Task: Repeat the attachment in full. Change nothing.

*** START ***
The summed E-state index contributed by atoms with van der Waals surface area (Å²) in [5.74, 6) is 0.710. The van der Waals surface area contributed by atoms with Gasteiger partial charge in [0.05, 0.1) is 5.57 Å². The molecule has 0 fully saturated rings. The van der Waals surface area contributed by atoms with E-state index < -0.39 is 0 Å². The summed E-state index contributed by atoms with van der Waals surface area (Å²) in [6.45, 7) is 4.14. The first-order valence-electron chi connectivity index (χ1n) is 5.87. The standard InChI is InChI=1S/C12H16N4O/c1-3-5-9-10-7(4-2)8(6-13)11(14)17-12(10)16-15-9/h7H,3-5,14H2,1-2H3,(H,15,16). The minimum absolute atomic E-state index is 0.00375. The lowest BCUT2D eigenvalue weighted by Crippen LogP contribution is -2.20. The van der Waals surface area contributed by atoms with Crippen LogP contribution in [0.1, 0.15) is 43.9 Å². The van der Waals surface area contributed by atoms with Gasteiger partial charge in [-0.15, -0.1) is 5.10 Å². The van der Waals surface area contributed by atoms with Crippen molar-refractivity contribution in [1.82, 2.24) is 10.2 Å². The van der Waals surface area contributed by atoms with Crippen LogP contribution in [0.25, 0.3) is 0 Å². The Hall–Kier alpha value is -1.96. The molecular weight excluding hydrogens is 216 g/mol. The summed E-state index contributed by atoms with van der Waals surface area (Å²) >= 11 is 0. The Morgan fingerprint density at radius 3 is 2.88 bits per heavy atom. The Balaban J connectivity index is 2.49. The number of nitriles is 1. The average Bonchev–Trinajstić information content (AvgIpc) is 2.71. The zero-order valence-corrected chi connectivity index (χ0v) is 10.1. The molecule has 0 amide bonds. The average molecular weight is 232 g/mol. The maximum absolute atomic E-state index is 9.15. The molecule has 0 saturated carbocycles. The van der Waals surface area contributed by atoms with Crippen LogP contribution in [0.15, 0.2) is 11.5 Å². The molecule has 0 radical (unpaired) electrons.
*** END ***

The summed E-state index contributed by atoms with van der Waals surface area (Å²) in [5.74, 6) is 0.710. The van der Waals surface area contributed by atoms with Gasteiger partial charge in [0.05, 0.1) is 5.57 Å². The molecule has 0 fully saturated rings. The van der Waals surface area contributed by atoms with E-state index < -0.39 is 0 Å². The summed E-state index contributed by atoms with van der Waals surface area (Å²) in [6.45, 7) is 4.14. The first-order valence-electron chi connectivity index (χ1n) is 5.87. The standard InChI is InChI=1S/C12H16N4O/c1-3-5-9-10-7(4-2)8(6-13)11(14)17-12(10)16-15-9/h7H,3-5,14H2,1-2H3,(H,15,16). The minimum absolute atomic E-state index is 0.00375. The lowest BCUT2D eigenvalue weighted by Crippen LogP contribution is -2.20. The van der Waals surface area contributed by atoms with Crippen LogP contribution in [0.1, 0.15) is 43.9 Å². The van der Waals surface area contributed by atoms with Gasteiger partial charge in [-0.15, -0.1) is 5.10 Å². The van der Waals surface area contributed by atoms with Crippen molar-refractivity contribution in [1.82, 2.24) is 10.2 Å². The van der Waals surface area contributed by atoms with Crippen LogP contribution in [0.25, 0.3) is 0 Å². The Hall–Kier alpha value is -1.96. The molecular weight excluding hydrogens is 216 g/mol. The summed E-state index contributed by atoms with van der Waals surface area (Å²) >= 11 is 0. The Morgan fingerprint density at radius 3 is 2.88 bits per heavy atom. The Balaban J connectivity index is 2.49. The number of nitriles is 1. The average Bonchev–Trinajstić information content (AvgIpc) is 2.71. The zero-order valence-corrected chi connectivity index (χ0v) is 10.1. The molecule has 0 amide bonds. The average molecular weight is 232 g/mol. The maximum absolute atomic E-state index is 9.15. The molecule has 0 saturated carbocycles. The van der Waals surface area contributed by atoms with Crippen LogP contribution in [0.15, 0.2) is 11.5 Å². The molecule has 0 radical (unpaired) electrons.